This is a solution for part 1 & 2 of Advent of Code 2020 Day 9.

Given the example input sample.txt:


Part 1: find the first number in the list (after the preamble) which is not the sum of two of the n numbers before it. n is the preamble.

For example, after the 5-number preamble, almost every number is the sum of two of the previous 5 numbers; the only number that does not follow this rule is 127.

Part 2: find a contiguous set of at least two numbers in your list which sum to the invalid number from part 1.

For example, in this list, adding up all of the numbers from 15 through 40 produces the invalid number from part 1, 127. Add together the smallest and largest number in this contiguous range; in this example, these are 15 and 47, producing 62.


def not_in_preamble(nums, preamble):
    diff = set()
    for i in range(preamble, len(nums)):
        current = nums[i]
        found = False
        for j in range(i - preamble, i):
            if nums[j] in diff:
                found = True
            diff.add(current - nums[j])
        if not found:
            return current

def sub_array_with_sum(nums, n):
    i, j = 0, 1
    partial_sum = nums[i] + nums[j]
    while j < len(nums):
        if partial_sum == n:
            return nums[i: j + 1]
        if partial_sum < n or i == j - 1:
            j += 1
            partial_sum += nums[j]
            partial_sum -= nums[i]
            i += 1

# Part 1
preamble = 5
with open('sample.txt') as f:
    nums = [int(l) for l in f.read().splitlines()]
pt1_result = not_in_preamble(nums, preamble)
print(f'PT 1 result: {pt1_result}')

# Part 2
n = pt1_result
sub_array = sub_array_with_sum(nums, n)
print(f'PT 2 result {min(sub_array) + max(sub_array)}')

The code outputs:

PT 1 result: 127
PT 2 result 62

Which is the correct result for the sample input.

Changing the sample.txt to the puzzle input and setting preamble=25, will give the correct result for the challenge.

Can the code be made more compact and efficient? Any other feedback or alternative solutions are welcome.

  • \$\begingroup\$ where is the part 2? I can only see the "What is the first number that does not have this property?" on advent webpage \$\endgroup\$
    – hjpotter92
    Dec 9, 2020 at 10:35
  • \$\begingroup\$ @hjpotter92 I think that part 2 is only for logged in users. \$\endgroup\$
    – Marc
    Dec 9, 2020 at 10:48

1 Answer 1


Part 1

For not_in_preamble, I'd use a for-else instead of your found variable, and not re-use the same set (I don't think it's worth it):

def not_in_preamble(nums, preamble):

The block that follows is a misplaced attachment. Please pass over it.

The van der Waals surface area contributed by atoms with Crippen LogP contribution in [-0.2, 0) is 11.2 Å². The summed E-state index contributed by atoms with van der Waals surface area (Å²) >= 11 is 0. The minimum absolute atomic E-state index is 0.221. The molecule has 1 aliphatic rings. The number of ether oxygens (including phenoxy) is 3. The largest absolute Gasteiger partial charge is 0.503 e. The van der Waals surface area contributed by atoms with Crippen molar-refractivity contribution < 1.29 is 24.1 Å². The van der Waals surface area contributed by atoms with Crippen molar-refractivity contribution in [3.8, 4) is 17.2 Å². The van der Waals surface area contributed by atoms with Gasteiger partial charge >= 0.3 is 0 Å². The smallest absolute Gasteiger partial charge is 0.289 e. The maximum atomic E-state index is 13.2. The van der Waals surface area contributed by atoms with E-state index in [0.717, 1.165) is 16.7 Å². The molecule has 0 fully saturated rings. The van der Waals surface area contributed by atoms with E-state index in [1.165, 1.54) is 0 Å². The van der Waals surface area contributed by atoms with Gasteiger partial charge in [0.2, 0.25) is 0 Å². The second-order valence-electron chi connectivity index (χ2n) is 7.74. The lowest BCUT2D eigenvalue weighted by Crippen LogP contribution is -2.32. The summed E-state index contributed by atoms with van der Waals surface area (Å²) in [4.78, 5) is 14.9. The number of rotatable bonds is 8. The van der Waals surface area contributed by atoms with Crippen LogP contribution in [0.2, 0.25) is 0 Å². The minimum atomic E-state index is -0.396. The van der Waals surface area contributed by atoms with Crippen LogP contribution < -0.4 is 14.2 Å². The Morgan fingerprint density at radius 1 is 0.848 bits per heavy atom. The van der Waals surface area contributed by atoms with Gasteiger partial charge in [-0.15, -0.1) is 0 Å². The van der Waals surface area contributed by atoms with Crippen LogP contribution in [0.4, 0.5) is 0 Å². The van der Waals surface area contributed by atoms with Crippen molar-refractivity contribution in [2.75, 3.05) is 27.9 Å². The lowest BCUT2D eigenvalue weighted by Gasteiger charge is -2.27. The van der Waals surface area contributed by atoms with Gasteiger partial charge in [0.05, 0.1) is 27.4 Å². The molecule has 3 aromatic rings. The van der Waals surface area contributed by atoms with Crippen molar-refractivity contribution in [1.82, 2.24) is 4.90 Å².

for i in range(preamble, len(nums)):
        current = nums[i]
        diff = set()
        for j in range(i - preamble, i):
            if nums[j] in diff:
            diff.add(current - nums[j])
            return current

Since your "Any other feedback or alternative solutions are welcome" also allows less efficient solutions, here's how I actually solved it myself :-)

from itertools import combinations

def not_in_preamble(nums, preamble):
    for i in range(preamble, len(nums)):
        if nums[i] not in map(sum, combinations(nums[i-preamble : i], 2)):
            return nums[i]

Preamble size 25 and nums size 1000 are easily small enough for that to run quickly.

Part 2

Your sub_array_with_sum is great, although it does rely on the input being non-negative numbers, which isn't guaranteed in the problem statement (but is the case for the fixed input file).

I'd just go with PEP 8 and change nums[i: j + 1] to nums[i : j + 1] or nums[i : j+1]. And perhaps I'd go with while True:, relying on the existence of an answer.

Your algorithm almost only takes O(1) space. The only reason it takes more is copying out the sub-array (or rather sub-list, as this is Python and the problem never says "array", so there's really no need to call it array). Could be done in O(1) space to make the algorithm not just time-optimal (O(n)) but also space-optimal. Though that would require more code, not worth it (unless you have an interviewer who insists).


I'd change [int(l) for l in f.read().splitlines()] to list(map(int, f)), or at least [int(line) for line in f].


I'd change
print(f'PT 1 result: {pt1_result}') to
print('PT 1 result:', pt1_result). Bit shorter, and it works in older versions of Python. And at least in IDLE, the f-string is styled only as string, the whole thing green, including the variable. I don't like that.

  • \$\begingroup\$ Thanks a lot for the review! Impressive how well the for-else fits for the part 1, the example in the doc looks almost the same. \$\endgroup\$
    – Marc
    Dec 10, 2020 at 0:42

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